Hospitals reuse medical devices, tools to save money
In attempts to save costs and stem a rising tide of medical waste, hospitals are recycling a growing number of medical devices labeled as single-use, from scissors and scrubs to the sharp blades surgeons use, according to the Wall Street Journal (WSJ).

The WSJ reported that recycling medical devices labeled for single use is legal as long as certain FDA guidelines are followed, but the practice, which involves shipping devices to reprocessing facilities to be cleaned, sterilized and tested for reuse, has raised concerns about safety.

Medical device manufactures have said that their single-use products are designated for such uses, and pose a higher risk of failure and harm when recycled, the WSJ reported. Hospital associations, reprocessing companies and environmental groups counter that the reprocessed devices are as safe as new due to modern sterilization methods, cost 40 percent to 60 percent less and can eliminate thousands of tons of waste from landfills.

In January, after reviewing eight years of FDA data, the Government Accountability Office (GAO) released a report, stating that there is no evidence that reprocessed single-use devices create an elevated health risk for patients. About 100 devices— just 2 percent of all devices labeled for single use—are now reprocessed, according to the WSJ.

The WSJ said that while the GAO report strongly supports reprocessing and opens the door to more widespread use, device makers still oppose the evidence, and are lobbying in several states for legislation that would require healthcare providers to obtain "informed consent" from a patient before using a reprocessed device during a procedure.

Utah already has approved liability protections for original equipment makers, and other state bills include measures that would free original manufacturers from liability if a reprocessed device fails and causes injury or death.

“Single-use devices present an increased safety risk to patients because they are designed for optimal performance and safety in a single patient,” Tara Federici, vice president of technology and regulatory affairs at AdvaMed, told the WSJ.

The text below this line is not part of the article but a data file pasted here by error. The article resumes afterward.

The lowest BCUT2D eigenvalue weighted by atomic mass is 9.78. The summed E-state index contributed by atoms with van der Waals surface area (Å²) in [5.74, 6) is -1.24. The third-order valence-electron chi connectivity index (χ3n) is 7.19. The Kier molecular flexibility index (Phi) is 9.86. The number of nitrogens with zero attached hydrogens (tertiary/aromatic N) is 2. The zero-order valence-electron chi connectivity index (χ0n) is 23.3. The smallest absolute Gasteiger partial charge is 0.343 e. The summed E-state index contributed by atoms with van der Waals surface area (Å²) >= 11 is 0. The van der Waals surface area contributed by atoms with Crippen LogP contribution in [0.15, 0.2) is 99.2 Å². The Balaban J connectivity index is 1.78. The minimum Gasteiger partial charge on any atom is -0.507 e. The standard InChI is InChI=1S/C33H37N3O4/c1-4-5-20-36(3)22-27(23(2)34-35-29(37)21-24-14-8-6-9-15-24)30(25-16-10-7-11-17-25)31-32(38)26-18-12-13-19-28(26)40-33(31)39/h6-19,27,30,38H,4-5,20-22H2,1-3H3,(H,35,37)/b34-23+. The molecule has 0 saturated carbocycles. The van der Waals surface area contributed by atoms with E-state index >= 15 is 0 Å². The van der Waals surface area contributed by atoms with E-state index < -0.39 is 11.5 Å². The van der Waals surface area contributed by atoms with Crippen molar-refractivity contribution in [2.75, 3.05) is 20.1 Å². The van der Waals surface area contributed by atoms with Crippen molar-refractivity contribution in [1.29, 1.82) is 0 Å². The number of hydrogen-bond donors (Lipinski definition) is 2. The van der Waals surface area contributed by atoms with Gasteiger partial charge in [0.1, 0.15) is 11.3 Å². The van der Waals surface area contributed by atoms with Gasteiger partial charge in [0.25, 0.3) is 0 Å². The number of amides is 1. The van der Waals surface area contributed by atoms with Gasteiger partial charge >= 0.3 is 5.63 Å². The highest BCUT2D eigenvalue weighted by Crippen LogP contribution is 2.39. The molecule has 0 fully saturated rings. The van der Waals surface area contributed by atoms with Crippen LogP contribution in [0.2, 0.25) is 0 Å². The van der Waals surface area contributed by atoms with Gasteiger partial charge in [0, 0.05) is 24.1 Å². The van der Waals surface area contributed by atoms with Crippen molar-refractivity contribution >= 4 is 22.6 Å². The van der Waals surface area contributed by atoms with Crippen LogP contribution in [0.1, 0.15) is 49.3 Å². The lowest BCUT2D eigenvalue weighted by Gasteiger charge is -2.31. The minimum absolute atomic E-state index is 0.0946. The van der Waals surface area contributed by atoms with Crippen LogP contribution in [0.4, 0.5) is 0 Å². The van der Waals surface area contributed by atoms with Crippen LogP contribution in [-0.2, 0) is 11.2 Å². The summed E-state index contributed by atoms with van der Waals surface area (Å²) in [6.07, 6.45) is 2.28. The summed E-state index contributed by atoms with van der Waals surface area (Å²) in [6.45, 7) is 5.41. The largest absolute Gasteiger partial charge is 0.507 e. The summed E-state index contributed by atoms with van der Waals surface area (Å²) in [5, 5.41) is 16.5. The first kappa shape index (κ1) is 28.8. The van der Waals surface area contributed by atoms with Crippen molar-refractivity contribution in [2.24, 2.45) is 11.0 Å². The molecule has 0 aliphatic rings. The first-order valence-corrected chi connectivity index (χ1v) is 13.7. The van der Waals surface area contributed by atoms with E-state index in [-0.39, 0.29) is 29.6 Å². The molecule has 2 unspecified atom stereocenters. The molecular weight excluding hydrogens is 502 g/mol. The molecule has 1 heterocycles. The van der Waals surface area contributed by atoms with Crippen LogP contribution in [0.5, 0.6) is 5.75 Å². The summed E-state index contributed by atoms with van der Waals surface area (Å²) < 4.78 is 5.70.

For example, heart stabilizers have hollow tubes and other parts that device makers say could harbor blood and tissue and become weakened during reprocessing in ways that might not be evident during inspection, according to the WSJ.

Last year, the FDA began requiring that reprocessed heart stabilizers undergo more rigorous premarket clearance reviews, and a Medtronic spokesman told the WSJ that the company plans to conduct tests to see if the more stringent requirements improve performance. Until then, the spokesman said that the company stands by its position that the devices can not safely be reprocessed.

About $31.5 billion of single-use medical devices are sold annually in U.S. hospitals and surgery centers, of which around $150 million are recycled, according to Ascent Healthcare Solutions, a reprocessing company. John Grotting, Ascent's CEO, estimated that approximately $3.6 billion of single-use devices are safe for reprocessing, which could save the healthcare industry about $1.8 billion a year. Ascent reported that its hospital customers eliminated about 1,684 tons of waste from their local landfills last year, a 31 percent increase over 2006, by using reprocessed devices.

The FDA has strengthened its reprocessing oversight, including more plant inspections, after new legislation in 2002 began requiring devices to be labeled if they are reprocessed. The FDA said it is working on a new strategy for monitoring and communicating information about reprocessed devices, and conducting research on acceptable single-use device-cleaning criteria, according to the WSJ.